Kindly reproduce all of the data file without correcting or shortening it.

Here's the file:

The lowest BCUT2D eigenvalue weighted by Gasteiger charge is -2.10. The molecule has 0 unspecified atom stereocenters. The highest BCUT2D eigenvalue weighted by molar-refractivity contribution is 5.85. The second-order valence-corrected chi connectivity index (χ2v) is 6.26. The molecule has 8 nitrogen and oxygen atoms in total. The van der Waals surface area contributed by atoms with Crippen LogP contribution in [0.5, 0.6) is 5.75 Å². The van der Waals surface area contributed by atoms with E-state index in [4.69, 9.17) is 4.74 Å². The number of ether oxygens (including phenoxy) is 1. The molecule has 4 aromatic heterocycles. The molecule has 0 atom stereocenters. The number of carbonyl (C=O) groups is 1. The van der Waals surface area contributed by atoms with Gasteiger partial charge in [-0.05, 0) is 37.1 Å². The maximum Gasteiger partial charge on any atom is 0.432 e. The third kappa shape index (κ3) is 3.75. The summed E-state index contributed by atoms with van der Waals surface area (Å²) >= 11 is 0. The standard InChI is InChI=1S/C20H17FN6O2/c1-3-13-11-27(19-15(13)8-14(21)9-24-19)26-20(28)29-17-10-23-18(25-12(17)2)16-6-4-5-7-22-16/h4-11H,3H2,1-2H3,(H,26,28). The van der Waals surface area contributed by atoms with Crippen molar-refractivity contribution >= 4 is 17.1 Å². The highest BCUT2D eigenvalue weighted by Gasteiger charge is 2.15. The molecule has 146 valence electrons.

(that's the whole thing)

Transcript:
The lowest BCUT2D eigenvalue weighted by Gasteiger charge is -2.10. The molecule has 0 unspecified atom stereocenters. The highest BCUT2D eigenvalue weighted by molar-refractivity contribution is 5.85. The second-order valence-corrected chi connectivity index (χ2v) is 6.26. The molecule has 8 nitrogen and oxygen atoms in total. The van der Waals surface area contributed by atoms with Crippen LogP contribution in [0.5, 0.6) is 5.75 Å². The van der Waals surface area contributed by atoms with E-state index in [4.69, 9.17) is 4.74 Å². The number of ether oxygens (including phenoxy) is 1. The molecule has 4 aromatic heterocycles. The molecule has 0 atom stereocenters. The number of carbonyl (C=O) groups is 1. The van der Waals surface area contributed by atoms with Gasteiger partial charge in [-0.05, 0) is 37.1 Å². The maximum Gasteiger partial charge on any atom is 0.432 e. The third kappa shape index (κ3) is 3.75. The summed E-state index contributed by atoms with van der Waals surface area (Å²) >= 11 is 0. The standard InChI is InChI=1S/C20H17FN6O2/c1-3-13-11-27(19-15(13)8-14(21)9-24-19)26-20(28)29-17-10-23-18(25-12(17)2)16-6-4-5-7-22-16/h4-11H,3H2,1-2H3,(H,26,28). The van der Waals surface area contributed by atoms with Crippen molar-refractivity contribution >= 4 is 17.1 Å². The highest BCUT2D eigenvalue weighted by Gasteiger charge is 2.15. The molecule has 146 valence electrons.